Tuesday, August 28, 2012

OpenHelp Trip Report: Warren Block

Warren Block of the documentation team recently submitted his trip report for the OpenHelp Documentation Conference:

The Open Help Conference was held in Newport, Kentucky, just across the river from Cincinnati, Ohio.  Shaun McCance, the GNOME documentation team's "Fearless Leader", organized the conference to bring together open source documentation groups.  Dru Lavigne of PC-BSD asked me earlier this year to attend, and the FreeBSD Foundation graciously sponsored the trip.  Conference attendance was rather small, but as the conference went on, it turned out that a smaller group allowed for different, more personal discussions which I really enjoyed.

Several of the attendees arrived two days early to work on an open source style guide.  Trying to start a project from scratch turns out to be surprisingly difficult.  We spent a great deal of time talking about the issues that affect documentation, and particularly open source documentation.  Content issues like tense, passive or active voice, weasel words like "should", compound words, and translation all came up. How to organize such a document is a huge question also. Then there were project issues, like what license to use, where to host, what type of markup language to use, even what to call the document.  The nice thing about existing projects is that while you may not be particularly happy with the rules or decisions, you are at least freed from making all those decisions to work on actual content.  In the end, an archive was created on gitorious with a collection of some of the basic ideas.

The conference itself began with Florian Nadge of SUSE and his talk, Writing for Translation.  As an American, I can barely speak English, yet there was a lot of crossover between the concepts of writing to make translation easy, and writing for clarity.  Many of the concepts are the same: keeping sentences short, not combining multiple ideas into one sentence, avoiding things that are difficult to translate like humor and jargon.  Another interesting point was that translation teams are often the first people in a country to be introduced to software, and the same people can become valued contributors.  Several recommendations that we should add to the FreeBSD documentation Primer include active voice, consistent words for the same meaning, and keeping sentences to less than 23 words.

I followed with my presentation on automated documentation proofreading with igor (textproc/igor).  The concept of making documentation easier to write by having the computer proofread everything that can be automated is a surprising idea to some people.  As usual, people were fascinated with features that seemed simple to me, and vice versa.  This is one of the best reasons for these conferences: the cross-pollination of ideas.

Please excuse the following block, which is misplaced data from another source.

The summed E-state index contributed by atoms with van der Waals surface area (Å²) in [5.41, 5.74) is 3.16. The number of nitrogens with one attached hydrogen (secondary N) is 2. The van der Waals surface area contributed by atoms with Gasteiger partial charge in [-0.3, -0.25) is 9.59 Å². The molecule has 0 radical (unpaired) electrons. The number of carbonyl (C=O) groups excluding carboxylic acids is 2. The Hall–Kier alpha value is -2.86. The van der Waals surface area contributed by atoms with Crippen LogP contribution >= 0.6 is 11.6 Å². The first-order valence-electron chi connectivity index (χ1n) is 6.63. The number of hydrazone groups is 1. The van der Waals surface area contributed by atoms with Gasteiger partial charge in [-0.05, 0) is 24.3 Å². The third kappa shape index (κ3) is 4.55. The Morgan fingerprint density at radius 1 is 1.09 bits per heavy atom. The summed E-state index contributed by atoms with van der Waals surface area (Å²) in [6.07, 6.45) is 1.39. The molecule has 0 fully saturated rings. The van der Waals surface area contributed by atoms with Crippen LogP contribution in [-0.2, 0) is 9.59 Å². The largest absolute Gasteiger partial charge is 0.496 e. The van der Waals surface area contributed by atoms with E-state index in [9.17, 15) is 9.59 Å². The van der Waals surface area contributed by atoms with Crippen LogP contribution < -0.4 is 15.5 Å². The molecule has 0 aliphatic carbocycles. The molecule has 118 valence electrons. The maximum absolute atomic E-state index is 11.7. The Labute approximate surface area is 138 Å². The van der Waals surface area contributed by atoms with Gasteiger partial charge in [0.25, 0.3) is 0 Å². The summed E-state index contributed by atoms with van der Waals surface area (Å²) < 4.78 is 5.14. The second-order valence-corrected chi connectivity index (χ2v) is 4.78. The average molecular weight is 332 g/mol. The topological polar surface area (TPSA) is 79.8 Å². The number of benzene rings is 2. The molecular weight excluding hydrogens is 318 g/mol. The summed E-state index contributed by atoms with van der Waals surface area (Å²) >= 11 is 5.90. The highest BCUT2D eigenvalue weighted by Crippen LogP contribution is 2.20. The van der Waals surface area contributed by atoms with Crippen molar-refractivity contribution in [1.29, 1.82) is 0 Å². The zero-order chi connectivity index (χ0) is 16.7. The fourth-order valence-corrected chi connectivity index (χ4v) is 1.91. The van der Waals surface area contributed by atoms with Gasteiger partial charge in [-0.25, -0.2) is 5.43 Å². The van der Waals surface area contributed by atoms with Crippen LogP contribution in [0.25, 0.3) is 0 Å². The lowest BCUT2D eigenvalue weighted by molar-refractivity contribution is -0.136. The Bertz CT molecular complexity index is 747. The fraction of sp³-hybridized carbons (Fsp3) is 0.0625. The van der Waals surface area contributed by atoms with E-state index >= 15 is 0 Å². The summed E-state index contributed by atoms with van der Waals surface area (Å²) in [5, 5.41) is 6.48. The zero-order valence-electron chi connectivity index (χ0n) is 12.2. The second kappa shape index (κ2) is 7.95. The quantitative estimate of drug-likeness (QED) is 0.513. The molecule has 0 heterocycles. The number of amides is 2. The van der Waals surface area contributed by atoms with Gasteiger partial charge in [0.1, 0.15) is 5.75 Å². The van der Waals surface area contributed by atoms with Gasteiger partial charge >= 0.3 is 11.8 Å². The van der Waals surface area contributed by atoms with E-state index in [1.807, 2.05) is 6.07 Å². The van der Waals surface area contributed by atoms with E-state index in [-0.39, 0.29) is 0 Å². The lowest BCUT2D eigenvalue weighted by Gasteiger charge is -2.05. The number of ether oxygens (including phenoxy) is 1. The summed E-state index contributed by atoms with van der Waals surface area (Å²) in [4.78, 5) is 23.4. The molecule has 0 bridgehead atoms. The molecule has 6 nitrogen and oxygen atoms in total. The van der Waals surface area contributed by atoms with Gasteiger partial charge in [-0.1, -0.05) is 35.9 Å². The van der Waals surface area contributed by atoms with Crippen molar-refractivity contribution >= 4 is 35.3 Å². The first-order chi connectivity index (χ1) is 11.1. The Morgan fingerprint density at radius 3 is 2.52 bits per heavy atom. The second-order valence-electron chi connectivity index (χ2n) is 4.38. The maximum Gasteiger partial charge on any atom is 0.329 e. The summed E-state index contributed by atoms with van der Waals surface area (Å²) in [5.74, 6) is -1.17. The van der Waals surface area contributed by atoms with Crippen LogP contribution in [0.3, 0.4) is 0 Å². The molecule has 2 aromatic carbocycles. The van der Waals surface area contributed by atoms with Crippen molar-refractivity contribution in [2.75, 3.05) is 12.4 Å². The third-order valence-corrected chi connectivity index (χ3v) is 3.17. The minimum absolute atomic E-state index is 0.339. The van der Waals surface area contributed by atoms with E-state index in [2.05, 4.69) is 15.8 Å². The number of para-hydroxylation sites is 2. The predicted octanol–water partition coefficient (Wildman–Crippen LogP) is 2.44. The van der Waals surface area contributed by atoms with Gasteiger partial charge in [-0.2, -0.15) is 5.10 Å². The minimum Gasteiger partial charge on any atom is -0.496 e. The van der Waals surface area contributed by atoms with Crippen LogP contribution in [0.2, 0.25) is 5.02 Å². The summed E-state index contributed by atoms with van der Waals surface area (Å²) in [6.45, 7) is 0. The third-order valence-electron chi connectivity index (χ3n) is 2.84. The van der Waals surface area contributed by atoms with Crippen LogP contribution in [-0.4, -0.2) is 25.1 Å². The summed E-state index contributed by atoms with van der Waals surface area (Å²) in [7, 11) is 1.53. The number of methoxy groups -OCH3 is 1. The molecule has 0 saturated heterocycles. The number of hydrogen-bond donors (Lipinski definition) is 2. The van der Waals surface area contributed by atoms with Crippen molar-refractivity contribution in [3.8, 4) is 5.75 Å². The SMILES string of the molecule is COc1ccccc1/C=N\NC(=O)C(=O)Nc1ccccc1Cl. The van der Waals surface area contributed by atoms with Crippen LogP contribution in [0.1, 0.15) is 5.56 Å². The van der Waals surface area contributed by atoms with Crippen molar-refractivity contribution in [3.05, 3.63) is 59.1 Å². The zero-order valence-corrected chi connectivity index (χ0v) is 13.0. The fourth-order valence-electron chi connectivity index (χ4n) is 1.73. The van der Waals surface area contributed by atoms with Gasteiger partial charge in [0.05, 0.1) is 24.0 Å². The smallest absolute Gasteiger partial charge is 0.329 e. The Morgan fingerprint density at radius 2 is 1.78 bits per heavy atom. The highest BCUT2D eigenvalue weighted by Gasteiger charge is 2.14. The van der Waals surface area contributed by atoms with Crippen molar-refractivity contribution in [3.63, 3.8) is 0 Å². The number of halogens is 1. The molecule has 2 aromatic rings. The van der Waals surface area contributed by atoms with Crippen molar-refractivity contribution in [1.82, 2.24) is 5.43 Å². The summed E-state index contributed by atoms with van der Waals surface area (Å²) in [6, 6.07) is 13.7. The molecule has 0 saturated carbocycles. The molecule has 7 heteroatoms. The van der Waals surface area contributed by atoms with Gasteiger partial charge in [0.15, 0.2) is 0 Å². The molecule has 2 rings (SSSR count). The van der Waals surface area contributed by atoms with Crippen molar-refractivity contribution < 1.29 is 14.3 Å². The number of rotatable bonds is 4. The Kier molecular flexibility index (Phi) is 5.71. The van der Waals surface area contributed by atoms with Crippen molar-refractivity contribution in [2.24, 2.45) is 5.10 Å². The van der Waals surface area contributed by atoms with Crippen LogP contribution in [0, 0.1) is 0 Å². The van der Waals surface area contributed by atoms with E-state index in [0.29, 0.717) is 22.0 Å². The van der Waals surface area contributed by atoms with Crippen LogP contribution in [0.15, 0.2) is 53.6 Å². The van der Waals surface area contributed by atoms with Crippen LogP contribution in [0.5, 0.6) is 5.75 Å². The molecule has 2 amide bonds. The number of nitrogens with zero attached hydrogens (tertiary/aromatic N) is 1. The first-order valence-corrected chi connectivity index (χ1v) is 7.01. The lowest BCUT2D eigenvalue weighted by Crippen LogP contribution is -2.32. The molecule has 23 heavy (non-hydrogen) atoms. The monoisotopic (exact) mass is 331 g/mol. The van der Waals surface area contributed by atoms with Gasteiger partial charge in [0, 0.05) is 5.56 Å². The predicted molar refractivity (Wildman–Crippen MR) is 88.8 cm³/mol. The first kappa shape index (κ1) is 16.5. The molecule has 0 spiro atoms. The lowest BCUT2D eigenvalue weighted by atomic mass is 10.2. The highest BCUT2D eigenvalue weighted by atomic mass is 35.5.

Next up were a series of shorter talks on tools.  Janet Swisher of Mozilla gave a demonstration of Popcorn Maker, an HTML5 Javascript library from http://popcornjs.org/ that allows integrating video into documentation.  The really clever part of this is that it can use existing video without any changes, tying a particular point in a video to a link in documentation, or the other way around.

Anne Gentle of OpenStack talked about Clouddocs Maven, a web-based documentation system.  Shaun McCance spoke on ITS Tool, a program that assists in translating XML with PO files.  It is in FreeBSD ports as textproc/itstool.

The second day of the conference had more usable information.  Jean Weber of the LibreOffice documentation team discussed how they produce documentation with a very small team of diverse contributors.  Florian Nadge spoke about Publican, the Red Hat DocBook XML toolchain.

Shaun McCance gave another presentation, this time on making documentation accessible for people with differing physical abilities. As with the other talks, there were surprising crossovers.  For instance, help systems that require a mouse are unusable for people with limited movement, but also on a factory floor where there is no place to put a mouse.  Audio and video help face similar restrictions.

After the presentations, the group had a series of far-ranging talks covering such subjects as how to encourage users to become contributors, how to encourage under-represented groups to become involved in open source, and how to reward and retain contributors.

Finally, on Monday, Dru and I participated in a doc sprint.  We covered use of some of the FreeBSD documentation tools, and took and closed a PR as an example.  She documented--and I occasionally helped identify--the packages needed to run Publican on FreeBSD.  Since then, Steve Wills created a full port, textproc/publican.

The conference was a great experience.  As a side note, Newport and Cincinnati were great towns.

My thanks to Dru Lavigne for inviting me, Shaun McCance for hosting the conference, all the attendees for their participation, and particularly the FreeBSD Foundation for making it possible for me to attend.

Monday, August 27, 2012

BSDCan Trip Reports: Hiren Panchasara and Adrian Chadd

The last of the BSDCan trip reports have been received. Hiren Panchasara posted his on his blog. Adrian Chadd's report is as follows:

The last couple of years has seen me take stewardship of the net80211 stack and Atheros wifi driver development and maintenance. The FreeBSD Foundation provided me with a travel grant to enable me to participate in the BSDCan 2012 developer summit and conference as the wireless stack maintainer. For this I am very grateful.

I split my time between attending events and talking with people about networking and wireless in general. I even had a few developers come up to me and ask for some assistance in debugging their particular wireless problem. Everyone seemed very happy that the wireless subsystem was being actively developed again by myself and the other volunteers, which unfortunately couldn't make it to BSDCan.